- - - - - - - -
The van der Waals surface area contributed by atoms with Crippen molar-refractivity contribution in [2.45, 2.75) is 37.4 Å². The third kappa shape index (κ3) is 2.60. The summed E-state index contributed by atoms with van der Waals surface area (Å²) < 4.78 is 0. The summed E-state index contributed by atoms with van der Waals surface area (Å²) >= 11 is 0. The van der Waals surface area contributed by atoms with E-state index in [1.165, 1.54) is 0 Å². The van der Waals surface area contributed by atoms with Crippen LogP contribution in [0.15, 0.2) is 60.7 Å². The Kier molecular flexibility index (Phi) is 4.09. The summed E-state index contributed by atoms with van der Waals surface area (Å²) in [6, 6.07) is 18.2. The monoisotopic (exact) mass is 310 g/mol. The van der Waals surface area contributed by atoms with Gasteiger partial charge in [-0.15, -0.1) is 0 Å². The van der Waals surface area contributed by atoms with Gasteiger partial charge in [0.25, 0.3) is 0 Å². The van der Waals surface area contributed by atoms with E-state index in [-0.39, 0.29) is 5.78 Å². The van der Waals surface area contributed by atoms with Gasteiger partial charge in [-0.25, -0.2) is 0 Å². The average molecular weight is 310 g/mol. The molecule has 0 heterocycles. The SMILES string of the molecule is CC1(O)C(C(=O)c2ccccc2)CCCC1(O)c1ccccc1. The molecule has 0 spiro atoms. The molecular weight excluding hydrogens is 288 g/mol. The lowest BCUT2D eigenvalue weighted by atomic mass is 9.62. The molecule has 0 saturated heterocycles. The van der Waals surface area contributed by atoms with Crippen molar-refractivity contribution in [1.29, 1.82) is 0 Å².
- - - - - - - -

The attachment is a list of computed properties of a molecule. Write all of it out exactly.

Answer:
The van der Waals surface area contributed by atoms with Crippen molar-refractivity contribution in [2.45, 2.75) is 37.4 Å². The third kappa shape index (κ3) is 2.60. The summed E-state index contributed by atoms with van der Waals surface area (Å²) < 4.78 is 0. The summed E-state index contributed by atoms with van der Waals surface area (Å²) >= 11 is 0. The van der Waals surface area contributed by atoms with E-state index in [1.165, 1.54) is 0 Å². The van der Waals surface area contributed by atoms with Crippen LogP contribution in [0.15, 0.2) is 60.7 Å². The Kier molecular flexibility index (Phi) is 4.09. The summed E-state index contributed by atoms with van der Waals surface area (Å²) in [6, 6.07) is 18.2. The monoisotopic (exact) mass is 310 g/mol. The van der Waals surface area contributed by atoms with Gasteiger partial charge in [-0.15, -0.1) is 0 Å². The van der Waals surface area contributed by atoms with Gasteiger partial charge in [0.25, 0.3) is 0 Å². The van der Waals surface area contributed by atoms with E-state index in [-0.39, 0.29) is 5.78 Å². The van der Waals surface area contributed by atoms with Gasteiger partial charge in [-0.25, -0.2) is 0 Å². The average molecular weight is 310 g/mol. The molecule has 0 heterocycles. The SMILES string of the molecule is CC1(O)C(C(=O)c2ccccc2)CCCC1(O)c1ccccc1. The molecule has 0 spiro atoms. The molecular weight excluding hydrogens is 288 g/mol. The lowest BCUT2D eigenvalue weighted by atomic mass is 9.62. The molecule has 0 saturated heterocycles. The van der Waals surface area contributed by atoms with Crippen molar-refractivity contribution in [1.29, 1.82) is 0 Å².